Norwegian Iron

14 Sep 2017

At ... Norwegians made top quality iron products but where did they get the knowhow? For centuries people in the middle of Norway made huge amounts of first class iron out of bog ore. Presumably this is where the bogs were located - and the same situation prevailed in Sweden. They made tools and weapons, more than the needs of the locals as Norway is a pretty low populated country. This indicates much of the production was exported - but to where? Significantly, production appears to peak in around AD200, when the Roman empire also peaked. The big question that has flummoxed investigators in the past is - where did they get the expertise? How did the technology reach barbarian Norway (or Scandinavia in general).

Archaeologists in Austria have unearthed a furnace with exactly the same measurements and design of those in Norway - hundreds of miles away, and at that time within the boundaries of the empire. The furnace dates from AD100, contemporary with those in Norway. It is an exact copy of Norwegian furnaces and although the slag pit is built of clay (in Austria) rather than stone (in Norway) the similarity stands.

It is thought the technology to extract iron and smelt it must have come from outside Norway - and the Roman empire is the obvious culprit (if that is the right word). They had the skills. Iron production is known 4000 years ago in what is modern Turkey (Anatolia). Iron plates were found in one of the pyramids in Egypt (even earlier) but most importantly, the Etruscans were the first Europeans to produce iron it is thought, and a) they hailed from Anatolia (or at least a ruling elite), and b) the Etruscans controlled Rome in its early years. The Celtic people went on to improve iron production by introducing carbon - producing steel. The technology spread rapidly throughout the empire, including Syria and Damascus (famous somewhat later for its steel swords). The barbarians of Scandinavia could have brought back the knowledge from the empire (during the course of trade relations, such as exchanging Baltic amber for iron etc), or it was disseminated by Celtic and Germanic tribes subsumed into the empire but maintaining contact with the barbarian north. Good inventions rarely remain secret for very long.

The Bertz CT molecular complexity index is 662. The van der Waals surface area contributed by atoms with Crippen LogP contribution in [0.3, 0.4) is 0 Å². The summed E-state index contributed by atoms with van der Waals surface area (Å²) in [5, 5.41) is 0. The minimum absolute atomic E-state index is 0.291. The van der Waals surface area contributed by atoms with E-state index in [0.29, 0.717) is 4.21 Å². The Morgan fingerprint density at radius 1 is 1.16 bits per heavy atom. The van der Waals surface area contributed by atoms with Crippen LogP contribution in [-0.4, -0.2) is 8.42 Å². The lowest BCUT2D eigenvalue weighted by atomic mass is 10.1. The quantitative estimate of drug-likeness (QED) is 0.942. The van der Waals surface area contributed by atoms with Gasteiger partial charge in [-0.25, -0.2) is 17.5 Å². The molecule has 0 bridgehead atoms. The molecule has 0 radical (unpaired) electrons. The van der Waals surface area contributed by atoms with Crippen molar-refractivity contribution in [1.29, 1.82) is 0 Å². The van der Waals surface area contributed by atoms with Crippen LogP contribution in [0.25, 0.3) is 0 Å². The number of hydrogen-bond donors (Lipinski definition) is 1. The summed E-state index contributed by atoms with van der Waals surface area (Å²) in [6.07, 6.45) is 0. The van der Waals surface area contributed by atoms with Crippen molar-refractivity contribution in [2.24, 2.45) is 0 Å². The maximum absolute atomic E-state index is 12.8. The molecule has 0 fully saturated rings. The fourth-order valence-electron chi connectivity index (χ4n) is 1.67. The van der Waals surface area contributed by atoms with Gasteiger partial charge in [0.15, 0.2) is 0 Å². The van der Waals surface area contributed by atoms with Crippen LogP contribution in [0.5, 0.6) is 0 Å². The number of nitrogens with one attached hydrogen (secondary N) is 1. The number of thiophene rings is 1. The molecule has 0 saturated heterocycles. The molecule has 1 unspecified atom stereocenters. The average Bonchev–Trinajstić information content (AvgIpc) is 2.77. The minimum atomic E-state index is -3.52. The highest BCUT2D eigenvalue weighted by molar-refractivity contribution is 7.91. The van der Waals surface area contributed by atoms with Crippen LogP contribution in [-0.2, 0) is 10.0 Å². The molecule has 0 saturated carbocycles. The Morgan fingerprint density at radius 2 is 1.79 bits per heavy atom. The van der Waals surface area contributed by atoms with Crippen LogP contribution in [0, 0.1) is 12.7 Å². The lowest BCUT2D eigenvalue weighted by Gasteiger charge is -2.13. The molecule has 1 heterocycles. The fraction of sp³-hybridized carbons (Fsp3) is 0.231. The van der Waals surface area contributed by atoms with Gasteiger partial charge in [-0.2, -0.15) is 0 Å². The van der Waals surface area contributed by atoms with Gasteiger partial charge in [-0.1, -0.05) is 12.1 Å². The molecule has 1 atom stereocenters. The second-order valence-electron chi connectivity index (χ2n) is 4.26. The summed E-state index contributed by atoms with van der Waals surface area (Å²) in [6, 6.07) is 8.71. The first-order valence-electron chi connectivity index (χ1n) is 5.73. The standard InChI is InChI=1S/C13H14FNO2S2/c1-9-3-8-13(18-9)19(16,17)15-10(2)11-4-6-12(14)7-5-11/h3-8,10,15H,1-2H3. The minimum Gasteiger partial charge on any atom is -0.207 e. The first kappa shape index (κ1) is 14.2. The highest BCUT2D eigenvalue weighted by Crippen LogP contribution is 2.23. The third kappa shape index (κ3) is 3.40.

... In Norway iron was made from bog ore. It is not known if the Romans used bog ore but it is likely that Iron Age people in Britain and Ireland did make use of bog iron - and learnt about other iron ores after the arrival of the Romans. Bog ore was gathered in spring and the smelting took place in the autumn. There are hundreds of places in Norway where evidence of iron production has survived. Slag heaps are common archaeological discoveries. As Scandinavia was frozen in the Late Glacial Maximum it had a reservoir of bog iron. The same situation prevailed in Britain no doubt but it is a moot point whether Iron Age people exploited it or ore seams such as occur in Northants.